When is a street circuit really a street circuit?
The third running of the Grand Prix of Europe in Valencia this weekend raises the question of just what really constitutes a street circuit.
It sounds obvious but a real street circuit uses the same roads used by you or me, as we go about our daily business. That makes the resulting race tracks bumpy, cramped and unforgiving. Sadly I don't believe the Valencia track really cuts it. It isn't really a street circuit.
It is not alone. In this year's Formula One World Championship there are officially six tracks that make the claim of being street circuits. In reality four of these are "wannabees" and only two, Monaco and Singapore, properly live up to the billing.
Albert Park in Melbourne is, as its name suggests, a park. We don't as a rule drive our road cars around a park.
A road around a park isn't a street. Therefore great though Albert Park is - it's not really a street circuit.
The same can be said for the Circuit Gilles Villeneuve. A great track and it gave us a brilliant Canadian GP, but its roads simply don't lead anywhere. The track is on a one kilometre island in the middle of the St. Lawrence River. Nice try Canada, but no.
Valencia, along with Abu Dhabi, is created around a vast newly-built yacht marina, in this case originally devised to host the America's Cup. Worse still its outlook presents TV viewers and visitors with vistas of industrial suburbs and container parks. Monaco it ain't!
Even though Valencia may be wide of the mark in terms of purity and atmosphere, it doesn't mean though that we can expect a dull race. On the contrary, as in Canada we can expect a battle royal between the McLaren and Red Bull Racing teams, with Lewis Hamilton perhaps as the favorite.
The Briton has finished second in both previous races and neither of the drivers who beat him have the machinery to do so again. 2009 race winner for Brawn, Rubens Barrichello is comprehensively outgunned in his Williams Cosworth. In fact he'll be lucky to make the top ten in a car that hates this kind of track.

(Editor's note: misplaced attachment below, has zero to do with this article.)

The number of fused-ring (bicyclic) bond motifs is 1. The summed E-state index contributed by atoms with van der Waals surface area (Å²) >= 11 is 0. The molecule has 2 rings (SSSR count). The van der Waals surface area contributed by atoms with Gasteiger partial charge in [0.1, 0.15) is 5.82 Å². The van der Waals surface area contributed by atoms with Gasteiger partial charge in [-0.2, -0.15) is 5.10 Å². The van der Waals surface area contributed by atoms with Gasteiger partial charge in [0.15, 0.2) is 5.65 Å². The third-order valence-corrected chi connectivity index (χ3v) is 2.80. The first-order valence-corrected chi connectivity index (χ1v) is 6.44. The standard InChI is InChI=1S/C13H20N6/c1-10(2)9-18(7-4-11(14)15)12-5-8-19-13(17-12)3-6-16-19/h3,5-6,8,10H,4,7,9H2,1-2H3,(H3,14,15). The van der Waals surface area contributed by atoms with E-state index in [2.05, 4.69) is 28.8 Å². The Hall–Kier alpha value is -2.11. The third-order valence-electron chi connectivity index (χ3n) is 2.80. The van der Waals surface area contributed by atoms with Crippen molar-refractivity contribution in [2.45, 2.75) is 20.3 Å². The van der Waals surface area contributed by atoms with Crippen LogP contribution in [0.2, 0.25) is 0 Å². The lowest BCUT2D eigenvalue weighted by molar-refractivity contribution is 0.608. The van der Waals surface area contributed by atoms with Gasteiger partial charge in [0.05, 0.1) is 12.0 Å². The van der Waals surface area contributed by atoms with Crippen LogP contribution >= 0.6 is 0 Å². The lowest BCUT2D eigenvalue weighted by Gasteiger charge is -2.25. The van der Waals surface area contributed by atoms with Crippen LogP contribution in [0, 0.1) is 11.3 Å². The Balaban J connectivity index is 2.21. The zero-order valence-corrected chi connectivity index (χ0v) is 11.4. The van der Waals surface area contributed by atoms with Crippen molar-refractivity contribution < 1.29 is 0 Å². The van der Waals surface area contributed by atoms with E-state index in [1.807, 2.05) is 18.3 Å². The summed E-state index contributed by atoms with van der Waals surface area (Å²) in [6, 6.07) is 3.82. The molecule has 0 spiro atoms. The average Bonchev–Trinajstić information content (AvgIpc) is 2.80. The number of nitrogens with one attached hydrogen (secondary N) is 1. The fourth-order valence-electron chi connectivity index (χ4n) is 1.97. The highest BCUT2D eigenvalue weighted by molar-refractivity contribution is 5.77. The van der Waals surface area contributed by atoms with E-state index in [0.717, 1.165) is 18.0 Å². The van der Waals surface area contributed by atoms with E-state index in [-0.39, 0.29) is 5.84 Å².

In 2008, Felipe Massa was at his stunning best when he brushed the concrete walls with his Ferrari on his way to a devastating pole position. It was followed by an equally emphatic victory.
This year, I am not sure whether Massa is still suffering the effects of his Hungaroring accident, but he has been lacklustre so far in comparison with his Ferrari teammate Alonso. I would love to see Massa return to his 2008 form in Valencia, but I just don't see it happening.
Ferrari fans can certainly look to Fernando Alonso to give everything in what is a home race for him. However although Ferrari is improving, their car is still no match for the Red Bull or McLaren opposition.
Alonso's attempts will be interesting to watch though, but I suspect that the top four places will be dominated by the usual suspects. Button and Hamilton, Webber and Vettel - you pick the order!
With aspirations of a potential first podium, Force India could however spring a surprise. Canada, along with Monaco, was the second race in which the team got both their cars into the championship points and they certainly could repeat the feat again in Spain.
With the team making it clear that they want to retain Adrian Sutil for another season, Tonio Liuzzi is under pressure to maintain a more consistent form. The rumour mill is increasingly linking Karun Chandhok with a potential seat in 2011.
Such a deal in the lead up to the 2011 Indian Grand Prix has been described as a "no brainer" for Force India from a publicity point of view. I suspect though that Dr. Mallya will, as indeed will HRT driver Chandhok, be keeping his focus firmly on the Valencia track this weekend.
Catch F1 race commentator Steve Slater on STAR Sports' coverage of the Formula One.
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